‘We are what we repeatedly do. Excellence, then, is not an act, but a habit.’ – Aristotle
Like so many people today I am shocked and saddened by the horrific events that shook the town of Aurora, Colorado, early this morning. That anyone would open fire in a theater, or anywhere else, public or private, is beyond my comprehension. I cannot begin to imagine the terror of the men, women and children involved or the crushing grief of all those who have lost loved ones in this senseless shooting.
My heart breaks for all of them.
My also heart aches for James Holmes and his family. Normal people don’t booby trap their home, don a gas mask and body armor, storm a public space armed with canisters of gas, an assault rifle and three automatic weapons, and start shooting. Holmes has no known criminal record and appears to have no history of violence. He’s described as quiet and shy, if inscrutable-a loner. What delusions drove this young neuroscience grad student to this heinous act? He was dressed in similar fashion to Bane, the antagonist in the Batman film The Dark Knight Rises. Was he on a mission? Did he think he was Bane?
The victims must receive justice, of course. Yet, although we have no semblance of a complete picture, we’ve already rushed to judgment. Networks are ablaze with comments about Holmes being a monster, blaming his mother, suggesting he ‘fry’ for his crime. Others, in a disgusting partisan attempt at gaining political advantage, are hurling barbs at the opposition, blaming Republicans, Democrats, the NRA . . .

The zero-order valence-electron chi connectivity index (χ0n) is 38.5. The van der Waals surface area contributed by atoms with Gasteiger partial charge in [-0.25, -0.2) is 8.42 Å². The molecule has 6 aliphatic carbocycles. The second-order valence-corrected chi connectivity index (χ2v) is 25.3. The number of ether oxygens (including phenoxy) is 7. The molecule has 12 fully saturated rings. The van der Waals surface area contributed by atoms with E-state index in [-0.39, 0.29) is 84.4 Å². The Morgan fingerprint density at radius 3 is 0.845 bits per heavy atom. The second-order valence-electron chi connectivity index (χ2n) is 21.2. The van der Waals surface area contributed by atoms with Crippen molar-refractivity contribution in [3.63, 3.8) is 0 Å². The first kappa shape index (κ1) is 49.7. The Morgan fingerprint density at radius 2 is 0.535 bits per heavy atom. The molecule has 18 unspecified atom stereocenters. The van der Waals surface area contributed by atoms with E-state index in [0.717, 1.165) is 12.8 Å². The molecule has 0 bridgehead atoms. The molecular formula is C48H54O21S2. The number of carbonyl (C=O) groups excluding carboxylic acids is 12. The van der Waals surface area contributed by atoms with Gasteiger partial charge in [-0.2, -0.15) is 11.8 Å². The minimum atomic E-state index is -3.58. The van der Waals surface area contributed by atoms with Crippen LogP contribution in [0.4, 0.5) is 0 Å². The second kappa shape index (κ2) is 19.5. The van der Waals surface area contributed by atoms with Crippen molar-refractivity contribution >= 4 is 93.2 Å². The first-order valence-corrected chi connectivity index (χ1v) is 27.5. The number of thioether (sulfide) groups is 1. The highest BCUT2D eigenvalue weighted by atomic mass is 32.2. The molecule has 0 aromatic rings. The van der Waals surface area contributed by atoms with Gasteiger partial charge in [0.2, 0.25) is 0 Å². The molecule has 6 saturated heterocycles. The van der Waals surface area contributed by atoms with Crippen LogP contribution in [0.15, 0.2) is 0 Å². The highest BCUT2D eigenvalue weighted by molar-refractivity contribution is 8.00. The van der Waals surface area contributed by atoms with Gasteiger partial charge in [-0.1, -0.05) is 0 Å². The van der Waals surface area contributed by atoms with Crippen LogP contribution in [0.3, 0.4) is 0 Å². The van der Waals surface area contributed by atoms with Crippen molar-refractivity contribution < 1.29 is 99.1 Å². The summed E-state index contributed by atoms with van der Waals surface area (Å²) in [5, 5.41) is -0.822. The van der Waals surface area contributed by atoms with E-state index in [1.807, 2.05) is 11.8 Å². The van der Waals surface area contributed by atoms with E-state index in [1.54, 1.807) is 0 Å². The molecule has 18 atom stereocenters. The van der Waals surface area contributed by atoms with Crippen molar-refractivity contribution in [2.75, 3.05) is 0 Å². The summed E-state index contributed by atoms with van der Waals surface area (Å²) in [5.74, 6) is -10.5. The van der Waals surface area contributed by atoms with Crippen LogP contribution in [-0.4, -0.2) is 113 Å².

It’s only natural in the wake of such a devastating event to lash out in anger. We stand as individuals, alone, not understanding-to a degree, perhaps we don’t want to understand, for understanding brings us far too close emotionally and psychologically to the horror. And yet, in times like this-for our own sake, the sake of our communities, our country, for the sake of our children-we must come together.
Events like the Colorado shooting both demand and build character-demand in that we are called to respond well; build in that, ultimately, we are the sum of our actions. Aristotle said, ‘We are what we repeatedly do. Excellence, then, is not an act, but a habit.’ As a country, a community, as a family, we are called to act in excellence, to reach out, if only in thought, to those in need, to show compassion. To abandon, for one day, the vitriol and attacks, join hands, sharing our mutual grief, and love one another.
Also see: Natural Born Killers